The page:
Numb To This is the debut graphic novel from writer/illustrator Kindra Neely. Back in 2015, Neely was a student at Umpqua Community College in Oregon — and she was there on campus the day that a gunman killed eight students and one professor and injured eight more.
The book is more than just a graphic memoir of a horrible tragedy; as she details within the pages of the book, it was also an outlet for journey towards healing from the trauma of that fateful day. But don’t take that to mean that Numb To This is some sort of personal diary of self expression. While this may be Neely’s first professional foray into graphic novel publishing, her work demonstrates a deft skill as a storyteller. She knows when to let her clean cartooning speak for itself, and when she needs the words to enhance the scene. Editing your own trauma down to an illustrated narrative is a tricky art, but Neely innately understands the dramatic structure outside of herself, pulling you along through its roughly 300 pages. I ended up reading Numb To This in a single sitting; it was genuinely hard to put down.
That’s not because it was an edge-of-seat thriller or anything. There’s not even any central mystery or anything else that compels you to learn more. Neely’s personal experience during the shooting is depicted, yes, but it’s not a gratuitous or horrifying action sequence; it’s mostly her and some other people holed up in the library. And that’s where Numb To This finds its real strength: in the way it depicts those small, quiet moments that follow the survivors of these horrific events. It’s not about an epic recovery after getting shot (Neely endures no such injuries). It’s about how you find a way to go on living afterwards.
Perhaps the most horrifying thing about the story is how familiar and visceral Neely’s depression feels in the aftermath of her experience. Even if you’ve never survived a mass shooting yourself — I certainly haven’t! — you can find a way to resonate with the guilt and fear and shame that she internalizes afterward. Now compound your own personal experiences of depression with massive media coverage. Imagine your darkest moments transformed into fodder by locals and social media sock puppets alike — casting accusations and aspersions that twist your trauma into a tool for someone else’s social clout. And all the while, you just pull deeper inward, not wanting your loved ones to worry any more than they already did after the harrowing experience you endured.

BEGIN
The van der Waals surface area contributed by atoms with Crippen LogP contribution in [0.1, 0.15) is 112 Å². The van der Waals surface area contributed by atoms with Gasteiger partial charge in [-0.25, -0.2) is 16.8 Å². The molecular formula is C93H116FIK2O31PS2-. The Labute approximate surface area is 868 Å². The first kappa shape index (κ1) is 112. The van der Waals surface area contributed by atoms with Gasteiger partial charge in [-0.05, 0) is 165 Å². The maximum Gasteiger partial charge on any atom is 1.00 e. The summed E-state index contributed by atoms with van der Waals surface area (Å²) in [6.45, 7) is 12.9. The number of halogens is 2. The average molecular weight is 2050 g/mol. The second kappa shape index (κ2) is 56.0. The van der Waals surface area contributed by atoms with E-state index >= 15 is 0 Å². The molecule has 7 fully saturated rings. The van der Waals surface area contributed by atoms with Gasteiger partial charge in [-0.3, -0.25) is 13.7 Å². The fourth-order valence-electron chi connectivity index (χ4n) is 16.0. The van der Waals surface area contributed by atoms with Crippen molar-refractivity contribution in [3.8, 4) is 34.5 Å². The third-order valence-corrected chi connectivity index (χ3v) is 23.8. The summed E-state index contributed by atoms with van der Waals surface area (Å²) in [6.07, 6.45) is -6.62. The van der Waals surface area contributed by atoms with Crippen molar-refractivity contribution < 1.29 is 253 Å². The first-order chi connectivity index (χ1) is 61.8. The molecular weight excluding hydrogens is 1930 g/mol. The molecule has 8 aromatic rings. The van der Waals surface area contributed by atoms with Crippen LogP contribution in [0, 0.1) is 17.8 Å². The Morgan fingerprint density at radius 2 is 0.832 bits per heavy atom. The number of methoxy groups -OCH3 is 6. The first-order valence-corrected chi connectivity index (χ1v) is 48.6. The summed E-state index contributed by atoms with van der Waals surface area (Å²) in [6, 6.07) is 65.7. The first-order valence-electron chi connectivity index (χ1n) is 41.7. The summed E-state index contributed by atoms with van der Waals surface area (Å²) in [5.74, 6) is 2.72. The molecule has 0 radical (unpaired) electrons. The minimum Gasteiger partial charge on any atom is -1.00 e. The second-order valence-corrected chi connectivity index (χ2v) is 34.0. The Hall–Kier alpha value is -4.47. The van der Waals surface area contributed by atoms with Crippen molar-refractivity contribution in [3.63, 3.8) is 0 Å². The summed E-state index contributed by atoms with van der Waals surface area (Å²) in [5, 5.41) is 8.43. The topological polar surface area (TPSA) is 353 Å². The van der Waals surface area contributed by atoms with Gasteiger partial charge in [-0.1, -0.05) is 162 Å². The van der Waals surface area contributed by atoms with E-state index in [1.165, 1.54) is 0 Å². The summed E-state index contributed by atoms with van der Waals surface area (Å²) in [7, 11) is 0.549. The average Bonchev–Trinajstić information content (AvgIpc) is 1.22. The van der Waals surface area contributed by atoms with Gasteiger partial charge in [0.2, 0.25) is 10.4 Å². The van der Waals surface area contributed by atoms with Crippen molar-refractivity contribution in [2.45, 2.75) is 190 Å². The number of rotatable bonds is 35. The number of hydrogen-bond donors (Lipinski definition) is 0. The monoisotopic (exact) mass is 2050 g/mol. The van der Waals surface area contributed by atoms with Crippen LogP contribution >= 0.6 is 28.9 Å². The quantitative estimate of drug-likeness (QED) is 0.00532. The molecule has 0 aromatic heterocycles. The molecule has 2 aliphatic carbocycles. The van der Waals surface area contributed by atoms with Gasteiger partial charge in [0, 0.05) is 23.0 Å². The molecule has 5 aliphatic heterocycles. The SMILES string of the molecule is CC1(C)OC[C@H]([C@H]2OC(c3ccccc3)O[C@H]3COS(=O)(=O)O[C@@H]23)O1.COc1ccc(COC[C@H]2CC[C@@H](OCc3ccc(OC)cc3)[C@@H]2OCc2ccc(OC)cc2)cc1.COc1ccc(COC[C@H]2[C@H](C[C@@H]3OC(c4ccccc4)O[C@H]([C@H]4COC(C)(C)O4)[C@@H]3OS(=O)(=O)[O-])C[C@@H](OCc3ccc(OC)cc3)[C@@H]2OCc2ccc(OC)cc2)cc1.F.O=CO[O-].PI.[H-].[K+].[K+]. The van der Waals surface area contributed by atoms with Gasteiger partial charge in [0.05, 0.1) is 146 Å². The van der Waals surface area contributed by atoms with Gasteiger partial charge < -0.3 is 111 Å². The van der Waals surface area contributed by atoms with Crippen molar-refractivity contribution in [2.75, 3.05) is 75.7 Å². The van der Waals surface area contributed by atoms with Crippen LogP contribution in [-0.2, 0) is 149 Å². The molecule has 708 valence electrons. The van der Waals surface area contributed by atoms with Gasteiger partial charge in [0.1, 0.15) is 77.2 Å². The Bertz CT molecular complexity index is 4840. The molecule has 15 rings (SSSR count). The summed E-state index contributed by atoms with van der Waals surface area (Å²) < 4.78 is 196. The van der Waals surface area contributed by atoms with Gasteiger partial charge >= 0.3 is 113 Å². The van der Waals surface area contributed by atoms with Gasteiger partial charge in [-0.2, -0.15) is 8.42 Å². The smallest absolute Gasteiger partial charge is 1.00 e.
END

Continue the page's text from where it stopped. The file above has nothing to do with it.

Numb To This is fucking powerful. It’s the kind of thing that should be taught in schools — not just because of the way it depicts this horrible moment in our history, but also the way it illustrates the healing power of art.
Here’s the official synopsis:
This searing graphic memoir portrays the impact of gun violence through a fresh lens with urgency, humanity, and a very personal hope.Kindra Neely never expected it to happen to her. No one does. Sure, she’d sometimes been close to gun violence, like when the house down the street from her childhood home in Texas was targeted in a drive-by shooting. But now she lived in Oregon, where she spent her time swimming in rivers with friends or attending classes at the bucolic Umpqua Community College.
And then, one day, it happend: a mass shooting shattered her college campus. Over the span of a few minutes, on October 1, 2015, eight students and a professor lost their lives. And suddenly, Kindra became a survivor. This empathetic and ultimately hopeful graphic memoir recounts Kindra’s journey forward from those few minutes that changed everything.
It wasn’t easy. Every time Kindra took a step toward peace and wholeness, a new mass shooting devastated her again. Las Vegas. Parkland. She was hopeless at times, feeling as if no one was listening. Not even at the worldwide demonstration March for Our Lives. But finally, Kindra learned that—for her—the path toward hope wound through art, helping others, and sharing her story.
Numb To This [Kindra Neely]
She survived a mass shooting — then created a graphic novel to help others [Alejandra Marquez Janse, Juana Summers, and Matt Ozug / NPR]